Paid Windows software like Norton AntiVirus, Adobe Photoshop and Nero are etched into the minds of users thanks to years of advertising by the powerful corporations that own them.
Most of the times the users are not aware of the fact that there are several free alternatives on the market. More importantly, these free alternatives tend to perform just as well as their paid cousins, while consuming less resources and providing a cleaner interface.
Below you will find 8 free software that you can use for a wide range of purposes.
1. Avast AntiVirus: Currently at version 4, and free for home use.
Avast is the best antivirus in terms of resource consumption. It has a low CPU and memory footprint, even while scanning. Several independent tests have found out that Avast is comparable to Norton Antivirus, Kaspersky etc. in terms of scanning accuracy, quicker than every other antivirus, and has the smallest online updates among them. Virus definition updates often go unnoticed, and we are alerted only when the update is complete.
2. Spybot S&D: Free for private use.
Spybot S&D is one of the best anti-spyware tools available. Working in tandem with Ad-Aware SE, these two tools can sweep out most malware. The interface is simple, and presents three large buttons: Check for problems, Recovery and Search for Updates. Self-descriptive commands and options are the hallmark of Spybot S&D. There are two modes, Default and Advanced. Advanced mode adds many new options, but one wrong step and you may make or break the computer. The program will warn this when you try to switch to Advanced mode, though.
3. Foxit PDF: Free for personal use, contains an upgrade option for PDF editing and advanced usage.
Adobe Reader takes several seconds to load up. However, a free, lightweight alternative called Foxit is available. Foxit can be used as a basic reader for free, but advanced features like editing require a paid upgrade. It is the ‘light-weight’ factor that makes Foxit so attractive. Foxit also includes nifty features like minimizing to tray to reduce clutter on the taskbar.
4. ImgBurn: Currently at version 2.4, and free for personal use.
ImgBurn is a lightweight disc burning program, with a focus on getting things done quickly. Too many options may come in your way in Nero, but ImgBurn makes disc burning look easy. When starting up, you are met with a startup screen with options like ‘Write image file to disc’, ‘Write files to disc’ etc. Clicking one of those large icons takes you to the appropriate window.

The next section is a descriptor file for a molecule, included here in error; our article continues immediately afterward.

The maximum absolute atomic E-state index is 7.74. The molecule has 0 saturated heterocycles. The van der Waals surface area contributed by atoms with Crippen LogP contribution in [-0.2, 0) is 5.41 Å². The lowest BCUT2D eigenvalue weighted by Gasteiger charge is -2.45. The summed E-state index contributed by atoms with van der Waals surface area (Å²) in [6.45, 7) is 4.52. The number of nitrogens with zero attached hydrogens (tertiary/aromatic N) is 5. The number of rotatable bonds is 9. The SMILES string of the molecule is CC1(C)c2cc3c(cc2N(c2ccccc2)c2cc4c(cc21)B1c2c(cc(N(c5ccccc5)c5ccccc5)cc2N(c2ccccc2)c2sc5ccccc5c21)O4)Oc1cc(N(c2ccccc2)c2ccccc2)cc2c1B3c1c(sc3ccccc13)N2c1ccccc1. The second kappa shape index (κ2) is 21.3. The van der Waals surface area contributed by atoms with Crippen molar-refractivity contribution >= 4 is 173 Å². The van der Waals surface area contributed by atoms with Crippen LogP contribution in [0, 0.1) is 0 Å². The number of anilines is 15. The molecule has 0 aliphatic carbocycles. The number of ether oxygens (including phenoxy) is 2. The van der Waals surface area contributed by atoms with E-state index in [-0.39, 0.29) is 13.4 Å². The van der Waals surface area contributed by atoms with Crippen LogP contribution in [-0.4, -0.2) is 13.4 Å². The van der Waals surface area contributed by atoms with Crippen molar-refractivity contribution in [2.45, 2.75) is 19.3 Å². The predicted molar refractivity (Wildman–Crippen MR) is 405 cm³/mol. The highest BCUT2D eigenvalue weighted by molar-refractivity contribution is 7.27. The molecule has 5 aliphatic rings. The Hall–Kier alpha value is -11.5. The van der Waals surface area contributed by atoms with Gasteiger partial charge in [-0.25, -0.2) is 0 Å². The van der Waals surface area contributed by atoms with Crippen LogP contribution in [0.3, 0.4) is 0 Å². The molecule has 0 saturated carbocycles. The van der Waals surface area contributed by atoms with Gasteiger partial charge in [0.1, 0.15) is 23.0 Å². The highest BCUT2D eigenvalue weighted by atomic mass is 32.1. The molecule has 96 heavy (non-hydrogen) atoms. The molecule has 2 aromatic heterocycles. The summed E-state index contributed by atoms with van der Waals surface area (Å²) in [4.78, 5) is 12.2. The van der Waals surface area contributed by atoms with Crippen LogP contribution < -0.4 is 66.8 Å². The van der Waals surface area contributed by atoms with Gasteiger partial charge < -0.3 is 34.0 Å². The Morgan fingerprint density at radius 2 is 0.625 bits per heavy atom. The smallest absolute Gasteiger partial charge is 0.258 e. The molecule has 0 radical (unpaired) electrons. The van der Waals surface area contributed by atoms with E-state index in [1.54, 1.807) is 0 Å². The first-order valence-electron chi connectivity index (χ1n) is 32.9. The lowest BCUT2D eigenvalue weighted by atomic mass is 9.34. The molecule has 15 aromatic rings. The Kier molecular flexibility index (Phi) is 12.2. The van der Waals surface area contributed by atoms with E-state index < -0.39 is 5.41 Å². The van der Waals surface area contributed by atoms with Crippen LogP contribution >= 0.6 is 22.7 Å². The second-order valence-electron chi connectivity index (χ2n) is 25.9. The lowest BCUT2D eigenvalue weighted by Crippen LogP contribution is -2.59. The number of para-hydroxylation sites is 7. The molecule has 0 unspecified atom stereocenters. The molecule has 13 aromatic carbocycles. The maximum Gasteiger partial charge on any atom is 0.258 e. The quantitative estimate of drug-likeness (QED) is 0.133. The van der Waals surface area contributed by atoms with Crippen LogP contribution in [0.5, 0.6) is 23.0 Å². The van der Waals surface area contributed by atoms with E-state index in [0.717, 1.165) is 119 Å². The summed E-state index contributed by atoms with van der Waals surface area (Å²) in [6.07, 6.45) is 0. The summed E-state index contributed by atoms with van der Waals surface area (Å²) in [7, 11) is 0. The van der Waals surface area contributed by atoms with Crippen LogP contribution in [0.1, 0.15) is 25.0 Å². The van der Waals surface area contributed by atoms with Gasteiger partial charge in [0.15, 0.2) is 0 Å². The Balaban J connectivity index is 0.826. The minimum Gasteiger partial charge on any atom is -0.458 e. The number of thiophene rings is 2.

Feed reading can be made fun and enjoyable by using a desktop feed reader. While these do not have features like ‘Shared Items’ in Google, they are quick and easy to use. You can read feeds much like reading emails in a desktop app. There are options to bookmark favorite posts for further reference, and there is a separate folder for these bookmarked posts. FeedDemon has another useful feature – synchronization with Newsgator online account. This can be particularly useful if you move between several computers regularly, and want to stay synchronized.
6. VLC player: Free and open-source.
VLC player is best known as a play-it-all media player. The open-source VLC player can play videos with ease. The interface design is rather drab, but not difficult to use. Weighing in at a hefty 35 MB, VLC might look heavy. However, this extra megabytes is caused by the codecs that are bundled. So, you can play most formats without installing any codecs on the PC.
VLC is one of the few players that can play FLV and mobile video files without conversion.
Multi-protocol instant messenger clients are always desirable for those who chat often, or need to connect with users of different protocols. Digsby was launched recently and is invite-only (get invite codes here and here), while Pidgin is free and open-source. Pidgin has a large number of plugins and themes available, while Digsby is feature-rich by default. Digsby has inline email reply(within the client) and integration with Facebook and MySpace – two innovative features. If you’re tired of Pidgin’s drab interface, try Digsby – it has a pleasant-looking interface.
8. IZArc: Free.
IZArc is a powerful archive/unarchive utility. It is free and lightweight. It has all the features of other archival utilities, plus some extra features like unpacking .iso files to component files. This can be particularly useful when you get a disc and need to extract and install any single part of the software, say the .net framework (I have used it for that particular purpose).
I have been using these freeware for over a year, and have never felt like going back to the paid software. Of course, this would require slight adjustments in our mentality and habits, but these can be done easily, once you remember that the benefits of using these are saving money, and saving system resources.